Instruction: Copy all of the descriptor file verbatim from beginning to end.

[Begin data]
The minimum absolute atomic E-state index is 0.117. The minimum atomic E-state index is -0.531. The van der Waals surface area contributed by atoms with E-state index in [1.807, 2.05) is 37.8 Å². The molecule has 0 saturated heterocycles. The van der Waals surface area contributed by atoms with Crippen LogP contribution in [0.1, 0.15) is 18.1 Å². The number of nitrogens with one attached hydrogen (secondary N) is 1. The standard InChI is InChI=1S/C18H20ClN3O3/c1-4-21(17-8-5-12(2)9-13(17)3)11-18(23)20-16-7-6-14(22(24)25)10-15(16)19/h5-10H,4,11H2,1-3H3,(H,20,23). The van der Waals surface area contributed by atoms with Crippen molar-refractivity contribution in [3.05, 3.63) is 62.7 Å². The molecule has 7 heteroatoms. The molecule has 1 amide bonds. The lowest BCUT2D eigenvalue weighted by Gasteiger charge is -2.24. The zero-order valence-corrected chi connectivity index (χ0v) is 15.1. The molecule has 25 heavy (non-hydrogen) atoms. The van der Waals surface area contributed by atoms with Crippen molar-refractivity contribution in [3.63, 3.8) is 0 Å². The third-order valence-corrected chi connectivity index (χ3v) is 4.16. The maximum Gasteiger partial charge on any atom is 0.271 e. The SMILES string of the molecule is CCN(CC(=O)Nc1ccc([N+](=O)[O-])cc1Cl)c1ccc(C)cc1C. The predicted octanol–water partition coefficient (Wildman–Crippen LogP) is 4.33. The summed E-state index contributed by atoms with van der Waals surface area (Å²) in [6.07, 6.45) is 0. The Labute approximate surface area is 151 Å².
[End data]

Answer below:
The minimum absolute atomic E-state index is 0.117. The minimum atomic E-state index is -0.531. The van der Waals surface area contributed by atoms with E-state index in [1.807, 2.05) is 37.8 Å². The molecule has 0 saturated heterocycles. The van der Waals surface area contributed by atoms with Crippen LogP contribution in [0.1, 0.15) is 18.1 Å². The number of nitrogens with one attached hydrogen (secondary N) is 1. The standard InChI is InChI=1S/C18H20ClN3O3/c1-4-21(17-8-5-12(2)9-13(17)3)11-18(23)20-16-7-6-14(22(24)25)10-15(16)19/h5-10H,4,11H2,1-3H3,(H,20,23). The van der Waals surface area contributed by atoms with Crippen molar-refractivity contribution in [3.05, 3.63) is 62.7 Å². The molecule has 7 heteroatoms. The molecule has 1 amide bonds. The lowest BCUT2D eigenvalue weighted by Gasteiger charge is -2.24. The zero-order valence-corrected chi connectivity index (χ0v) is 15.1. The molecule has 25 heavy (non-hydrogen) atoms. The van der Waals surface area contributed by atoms with Crippen molar-refractivity contribution in [3.63, 3.8) is 0 Å². The third-order valence-corrected chi connectivity index (χ3v) is 4.16. The maximum Gasteiger partial charge on any atom is 0.271 e. The SMILES string of the molecule is CCN(CC(=O)Nc1ccc([N+](=O)[O-])cc1Cl)c1ccc(C)cc1C. The predicted octanol–water partition coefficient (Wildman–Crippen LogP) is 4.33. The summed E-state index contributed by atoms with van der Waals surface area (Å²) in [6.07, 6.45) is 0. The Labute approximate surface area is 151 Å².